Sun | Nov 28, 2021

Audley Shaw's tall tales

Published:Tuesday | July 1, 2014 | 12:00 AM
Shaw

THE EDITOR, Sir:

In an article published in The Gleaner dated June 30, 2014 ('Not dizzy from PNP spin'), Mr Audley Shaw would like readers to believe that he is not biased in his commentary. That is tantamount to Luis Suarez saying that he does not bite while playing football.

Anyone who believes that Shaw and the Jamaica Labour Party had a smooth relationship with the International Monetary Fund (IMF) during the tenure of the last Government only need to listen to the words of the president of the Fund. During her recent visit, she said, among many other things, "Before 2013, Jamaica's relationship with the Fund was not what it should have been."

She also said that Jamaica has now restored its credibility in the eyes of the international financial community. The question Mr Shaw needs to answer is why, and under whose watch, did Jamaica lose favour with the international capital markets.

We all agree that the Jamaican economy requires drastic action to put it on a path of sustainable economic development. The only way to this is to reduce our debt and to put in place the necessary reforms to encourage investments and job creation.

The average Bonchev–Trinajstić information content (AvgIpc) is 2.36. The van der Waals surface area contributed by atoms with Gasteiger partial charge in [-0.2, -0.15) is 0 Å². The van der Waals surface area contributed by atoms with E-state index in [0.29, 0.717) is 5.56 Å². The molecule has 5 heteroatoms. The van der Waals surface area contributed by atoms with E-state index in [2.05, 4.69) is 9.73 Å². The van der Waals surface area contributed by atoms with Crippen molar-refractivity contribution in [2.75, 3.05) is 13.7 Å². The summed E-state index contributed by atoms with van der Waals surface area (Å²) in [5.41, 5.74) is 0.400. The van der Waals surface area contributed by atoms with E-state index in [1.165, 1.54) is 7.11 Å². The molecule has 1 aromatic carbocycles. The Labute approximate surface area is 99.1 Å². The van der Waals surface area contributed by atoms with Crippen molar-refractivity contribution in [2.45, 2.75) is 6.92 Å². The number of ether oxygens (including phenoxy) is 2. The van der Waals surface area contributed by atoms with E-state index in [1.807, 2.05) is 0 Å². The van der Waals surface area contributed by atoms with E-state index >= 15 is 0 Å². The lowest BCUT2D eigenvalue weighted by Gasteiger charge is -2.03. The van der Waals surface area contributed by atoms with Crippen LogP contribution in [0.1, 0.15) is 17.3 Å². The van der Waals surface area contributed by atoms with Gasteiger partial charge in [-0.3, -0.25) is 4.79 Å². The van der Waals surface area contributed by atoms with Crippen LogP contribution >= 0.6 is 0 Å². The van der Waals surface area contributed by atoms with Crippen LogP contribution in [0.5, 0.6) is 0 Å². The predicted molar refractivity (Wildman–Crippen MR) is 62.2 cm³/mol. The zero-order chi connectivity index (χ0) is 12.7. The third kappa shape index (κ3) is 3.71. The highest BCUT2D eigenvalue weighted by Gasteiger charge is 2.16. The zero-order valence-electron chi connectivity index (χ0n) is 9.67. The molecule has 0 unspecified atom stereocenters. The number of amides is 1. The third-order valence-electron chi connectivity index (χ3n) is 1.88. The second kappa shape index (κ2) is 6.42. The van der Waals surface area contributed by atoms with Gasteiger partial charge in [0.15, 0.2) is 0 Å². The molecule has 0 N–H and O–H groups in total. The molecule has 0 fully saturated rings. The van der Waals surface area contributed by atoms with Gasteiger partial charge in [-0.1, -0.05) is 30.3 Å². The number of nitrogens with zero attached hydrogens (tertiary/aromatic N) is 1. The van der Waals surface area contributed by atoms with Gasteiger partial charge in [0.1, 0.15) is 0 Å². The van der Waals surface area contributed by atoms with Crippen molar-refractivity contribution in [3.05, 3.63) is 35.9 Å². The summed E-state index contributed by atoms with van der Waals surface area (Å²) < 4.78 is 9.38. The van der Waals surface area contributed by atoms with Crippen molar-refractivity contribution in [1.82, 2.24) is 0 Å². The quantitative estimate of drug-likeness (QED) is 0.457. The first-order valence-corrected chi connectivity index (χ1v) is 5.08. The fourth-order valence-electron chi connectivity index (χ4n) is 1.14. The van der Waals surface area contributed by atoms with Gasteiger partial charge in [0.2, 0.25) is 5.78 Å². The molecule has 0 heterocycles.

In doing so, everything must and should be done to protect those persons in the society who will be most affected. The president of the IMF publicly stated that Prime Minister Portia Simpson Miller insisted on this, resulting in an IMF agreement which retains and, in some instances, expanded state-funded assistance programmes.

The Gleaner seems to also be aware of this. In its editorial of Sunday, June 29, 2014, it outlined, in part, "In the two and a half years since its return to Opposition, the party has been unable to articulate a coherent set of economic policies, much more a strategy for their implementation."

I wonder if that is one of the reasons why the leader of the Opposition, Mr Andrew Holness, brought in Mr Aubyn Hill as his chief economic point man, leaving Shaw to wonder how, from here on, he is going to fit in the mix.

DELANO FRANKLYN

Adviser, OPM